ArticleSome boating tips to protect seabird breeding habitats from invasive, non-native rodents. see more
Boating in British Columbia can be an exhilarating experience. The abundance of sea life, rugged and rocky coastlines, and soaring mountain backdrops set the stage for memories that last a lifetime.
Many of our islands are recognized globally as important seabird breeding habitat. The Scott Islands are an example, which hosts 90% of Canada’s Tufted Puffins and 74% of Canada’s Cassin’s Auklets, which equates to 55% of the global population of this bird species.
Yet despite the seemingly endless numbers of marine birds on our coast, these numbers are not infinite. There is a pressing need to protect some of the largest breeding colonies from the greatest threat to their persistence – that of invasive, non-native rodents such as rats.
When rats are accidentally introduced to islands, they feed on the eggs and chicks of seabirds, and have been found to eat adult birds as well. The result of these rodent introductions is often the catastrophic loss of seabirds, and potentially complete bird extinctions as has been found in New Zealand and other oceanic islands.
Offshore islands contain a large amount of the world’s biodiversity. Sadly, most bird extinctions worldwide have occurred on such islands. Seabirds habitually concentrate in large numbers to breed on certain islands and so the effect of rodent introductions can be devastating to the species overall.
However, there is hope! We can all do our part to protect seabirds in BC from the accidental introduction of invasive rodents – by practicing sound biosecurity on your boat.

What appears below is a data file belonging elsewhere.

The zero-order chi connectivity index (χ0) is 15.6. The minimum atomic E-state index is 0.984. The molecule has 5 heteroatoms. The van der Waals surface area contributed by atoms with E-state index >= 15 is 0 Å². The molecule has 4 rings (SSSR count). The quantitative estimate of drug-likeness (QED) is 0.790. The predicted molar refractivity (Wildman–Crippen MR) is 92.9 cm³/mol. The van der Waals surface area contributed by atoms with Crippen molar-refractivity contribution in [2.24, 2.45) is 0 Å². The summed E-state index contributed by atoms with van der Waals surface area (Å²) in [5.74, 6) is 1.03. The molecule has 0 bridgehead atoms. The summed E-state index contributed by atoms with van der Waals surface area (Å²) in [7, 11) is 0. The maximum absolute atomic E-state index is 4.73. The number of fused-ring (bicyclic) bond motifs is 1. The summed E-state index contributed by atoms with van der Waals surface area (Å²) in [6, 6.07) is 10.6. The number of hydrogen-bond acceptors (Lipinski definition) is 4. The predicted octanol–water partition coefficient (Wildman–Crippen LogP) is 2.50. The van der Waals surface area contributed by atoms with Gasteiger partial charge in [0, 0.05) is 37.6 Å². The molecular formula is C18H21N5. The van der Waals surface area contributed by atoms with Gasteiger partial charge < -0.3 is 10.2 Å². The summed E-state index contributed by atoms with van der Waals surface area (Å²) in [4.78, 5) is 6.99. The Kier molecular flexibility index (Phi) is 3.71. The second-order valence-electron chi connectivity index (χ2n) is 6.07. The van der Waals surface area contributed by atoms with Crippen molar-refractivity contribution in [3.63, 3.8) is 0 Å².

Fortunately, biosecurity methods are simple and reliable, if they are followed consistently:
- Firstly, check your boat for signs of rodents.
- Set snap-traps on board your boat several days before departing land.
- Start by placing baited, yet unset traps for 24 hours, followed by actually setting the traps and leaving them for an additional 24 hours. This will let the rodents become accustomed to the raps before they are set, thus reducing trap inhibition and making them more effective.
- If you find a live rodent on your boat, never throw it overboard. Rats can swim upwards of 800m, so even if you don’t land on an island, a rat can get ashore on its own when you least expect it.
- Without being aware, rats could have boarded your boat by scurrying up a line or jumping from the dock or another boat. Prevent this by installing rodent guards on your tie-up lines when you dock your boat.
You can collect FREE biosecurity rodent prevention kits at the FrontCounter BC office in Port McNeill, or contact BC Parks (BCParksConservation@gov.bc.ca) or Environment and Climate Change Canada (email@example.com) for more information about this important biosecurity project.
ArticleKnowing how to make a ‘Mayday’ call is as important as any other safety training or skill. see more
Taking the Stress Out of Distress Calls
Knowing how to make a ‘Mayday’ call is as important as any other safety training or skill - says Norm Dyck - it’s critical to make sure you keep a cool head, and to make sure you, or someone else, is rescued as quickly as possible.
And Norm should know. Active in the boating industry for decades and a recipient of the Queen´s Golden Jubilee Medal, he’s held leadership positions with Canadian Coast Guard Auxiliary (now known as the Royal Canadian Marine Search and Rescue (RCM – SAR), Transport Canada's Pacific Regional Recreational Boating Advisory Council, and Canadian Power and Sail Squadrons (CPS). Currently, he’s the CPA’s Chair, Maritime Radio course, and he talked us through the steps of how to be safe, and to make the call.
An ounce of prevention
“I’m fortunate. I’ve never had to make a distress call in over 70 years on the water,” says Norm. “If you make vessel maintenance a high priority, and take safety courses and precautions, it’s unlikely to find yourself in a serious situation.”
With that preventive approach in mind, we asked Norm to help us take the ‘stress out of distress’ – just in case the need does arise.